Contributor Spotlight: Sharon Kunde

Sharon Kunde Sharon Kunde’s pieces “Illinois Elegy (Elegy #15)” and “Prodigal” appear in Midwestern Gothic Issue 22, out now.

What’s your connection to the Midwest, and how has the region influenced your writing?

I was born in a small town in the Corn Belt, near I80 in northern Illinois. Something in the openness of the land and sky made me want to write. I wrote a book of poems for the Illinois Young Authors Contest in the mid-eighties and wrote obsessively in the journal my fourth-grade teacher assigned. I’ve never lost that feeling of wanting to put it all into words.

What do you think is the most compelling aspect of the Midwest?

A sea covered the Midwest during the Paleozoic period. Growing up, I often felt like I was at the bottom of that sea. This feeling was reinforced by a local and/or family culture that valued stoicism and taciturnity. I write into those feeling of stillness, planetary time, and terrifying self-containment.

How do your experiences or memories of specific places—such as where you grew up, or a place you’ve visited that you can’t get out of your head—play a role in your writing?

Riverside graveyards, cornfields, and improbable superhighways form a substratum of setting in much of my writing – even poems set in Santa Monica Beach, the Cajon Pass, Joshua Tree, or suburban LA.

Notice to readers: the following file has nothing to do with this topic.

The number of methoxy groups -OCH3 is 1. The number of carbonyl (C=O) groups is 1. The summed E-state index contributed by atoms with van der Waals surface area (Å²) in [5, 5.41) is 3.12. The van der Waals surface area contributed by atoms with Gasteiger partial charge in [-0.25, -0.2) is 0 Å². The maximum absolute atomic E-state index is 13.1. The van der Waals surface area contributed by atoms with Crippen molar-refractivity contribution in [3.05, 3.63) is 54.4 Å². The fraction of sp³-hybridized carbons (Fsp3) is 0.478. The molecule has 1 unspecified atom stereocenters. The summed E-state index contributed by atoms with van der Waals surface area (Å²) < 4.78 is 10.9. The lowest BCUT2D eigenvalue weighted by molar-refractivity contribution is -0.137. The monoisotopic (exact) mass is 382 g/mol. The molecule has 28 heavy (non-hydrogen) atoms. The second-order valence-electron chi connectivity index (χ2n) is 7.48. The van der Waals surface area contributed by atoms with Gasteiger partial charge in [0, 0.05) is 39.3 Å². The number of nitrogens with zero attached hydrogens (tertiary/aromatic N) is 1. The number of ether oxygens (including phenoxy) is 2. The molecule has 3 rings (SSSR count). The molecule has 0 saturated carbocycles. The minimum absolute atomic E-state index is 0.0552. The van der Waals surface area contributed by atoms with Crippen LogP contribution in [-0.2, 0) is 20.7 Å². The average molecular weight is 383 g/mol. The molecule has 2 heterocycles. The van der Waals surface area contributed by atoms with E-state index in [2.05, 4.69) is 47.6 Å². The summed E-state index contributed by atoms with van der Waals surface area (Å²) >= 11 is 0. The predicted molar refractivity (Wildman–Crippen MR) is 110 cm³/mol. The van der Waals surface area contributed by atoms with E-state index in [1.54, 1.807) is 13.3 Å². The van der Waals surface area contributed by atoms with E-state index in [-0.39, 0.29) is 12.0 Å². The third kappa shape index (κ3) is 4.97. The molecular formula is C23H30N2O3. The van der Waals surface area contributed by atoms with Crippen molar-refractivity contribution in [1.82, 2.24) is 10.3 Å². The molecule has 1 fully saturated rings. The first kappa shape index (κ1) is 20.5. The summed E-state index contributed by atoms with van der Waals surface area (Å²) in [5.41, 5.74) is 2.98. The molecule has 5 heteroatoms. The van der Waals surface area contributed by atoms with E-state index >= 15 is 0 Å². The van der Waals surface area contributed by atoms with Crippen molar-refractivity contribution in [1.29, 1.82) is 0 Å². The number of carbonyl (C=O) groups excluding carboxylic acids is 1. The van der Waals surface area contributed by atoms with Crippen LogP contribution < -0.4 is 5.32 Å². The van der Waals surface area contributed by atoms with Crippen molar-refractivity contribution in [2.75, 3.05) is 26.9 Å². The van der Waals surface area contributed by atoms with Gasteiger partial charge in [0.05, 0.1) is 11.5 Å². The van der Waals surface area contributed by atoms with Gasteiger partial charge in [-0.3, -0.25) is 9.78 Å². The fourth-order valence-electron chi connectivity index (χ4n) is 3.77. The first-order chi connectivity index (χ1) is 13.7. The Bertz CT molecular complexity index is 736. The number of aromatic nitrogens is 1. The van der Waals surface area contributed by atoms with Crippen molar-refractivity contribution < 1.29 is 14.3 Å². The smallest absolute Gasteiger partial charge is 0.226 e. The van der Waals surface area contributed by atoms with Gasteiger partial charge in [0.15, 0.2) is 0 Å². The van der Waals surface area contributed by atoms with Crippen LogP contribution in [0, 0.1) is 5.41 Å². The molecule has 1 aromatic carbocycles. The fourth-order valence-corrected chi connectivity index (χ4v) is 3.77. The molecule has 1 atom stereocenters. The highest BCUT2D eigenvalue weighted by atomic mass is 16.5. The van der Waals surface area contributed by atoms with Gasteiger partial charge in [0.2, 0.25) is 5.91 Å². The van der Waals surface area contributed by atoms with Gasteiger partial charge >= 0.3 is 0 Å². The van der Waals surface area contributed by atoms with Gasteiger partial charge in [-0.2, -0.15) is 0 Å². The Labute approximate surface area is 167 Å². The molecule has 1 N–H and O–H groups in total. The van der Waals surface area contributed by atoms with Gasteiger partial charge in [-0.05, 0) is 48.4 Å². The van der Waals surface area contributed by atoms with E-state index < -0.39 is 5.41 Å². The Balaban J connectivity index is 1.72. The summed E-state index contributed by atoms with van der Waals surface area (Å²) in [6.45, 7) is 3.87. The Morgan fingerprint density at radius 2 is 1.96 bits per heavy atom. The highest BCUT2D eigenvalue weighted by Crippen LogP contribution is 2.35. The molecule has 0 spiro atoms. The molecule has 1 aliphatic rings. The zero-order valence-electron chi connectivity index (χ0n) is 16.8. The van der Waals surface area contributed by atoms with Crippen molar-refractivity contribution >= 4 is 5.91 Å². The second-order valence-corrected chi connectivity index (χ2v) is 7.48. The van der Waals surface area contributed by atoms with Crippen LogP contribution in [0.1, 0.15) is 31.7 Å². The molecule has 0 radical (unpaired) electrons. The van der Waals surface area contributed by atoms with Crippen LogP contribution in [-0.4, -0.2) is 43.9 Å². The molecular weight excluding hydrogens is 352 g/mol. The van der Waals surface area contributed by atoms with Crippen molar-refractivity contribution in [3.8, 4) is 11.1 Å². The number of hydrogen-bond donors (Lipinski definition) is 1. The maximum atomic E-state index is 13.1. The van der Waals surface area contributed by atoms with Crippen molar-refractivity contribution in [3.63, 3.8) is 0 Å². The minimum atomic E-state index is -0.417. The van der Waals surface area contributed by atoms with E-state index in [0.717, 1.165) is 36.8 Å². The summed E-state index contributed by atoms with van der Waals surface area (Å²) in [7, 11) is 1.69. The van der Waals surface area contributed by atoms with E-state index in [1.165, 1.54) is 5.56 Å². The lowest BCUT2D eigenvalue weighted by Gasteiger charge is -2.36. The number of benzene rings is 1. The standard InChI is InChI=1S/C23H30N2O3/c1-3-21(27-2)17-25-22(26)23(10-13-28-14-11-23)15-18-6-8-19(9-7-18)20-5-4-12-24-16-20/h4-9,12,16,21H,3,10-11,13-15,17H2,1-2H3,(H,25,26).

Discuss your writing process — inspirations, ideal environments, how you deal with writer’s block.

I write because I have something to say to someone, and for whatever reason, direct address in speech isn’t appropriate – maybe it’s physically impossible, maybe I need time and space to craft what I’m trying to say, maybe because the addressee I have in mind is temporally split (I like to write to my future and past selves, for example). When I’m stuck, I read: the best inspiration is other people’s poems, poems that invite a response or that offer a promising element of form. David Lynch calls these “hopeful puzzle pieces” and I think he gets his from his subconscious. Mine tend to come from other poems.

How can you tell when a piece of writing is finished?

I haven’t figured that one out yet.

Who is your favorite author (fiction writer or poet), and what draws you to their work?

I am in love with the poetry of John Engman, Amy Gerstler, Joanna Klink, Claudia Rankine, Meriweather Clarke, Mary Karr. I’m always finding new loves.

What’s next for you?

Finishing my dissertation and revising a chapbook.

Where can we find more information about you?, on Twitter as naturegrrrl,, and

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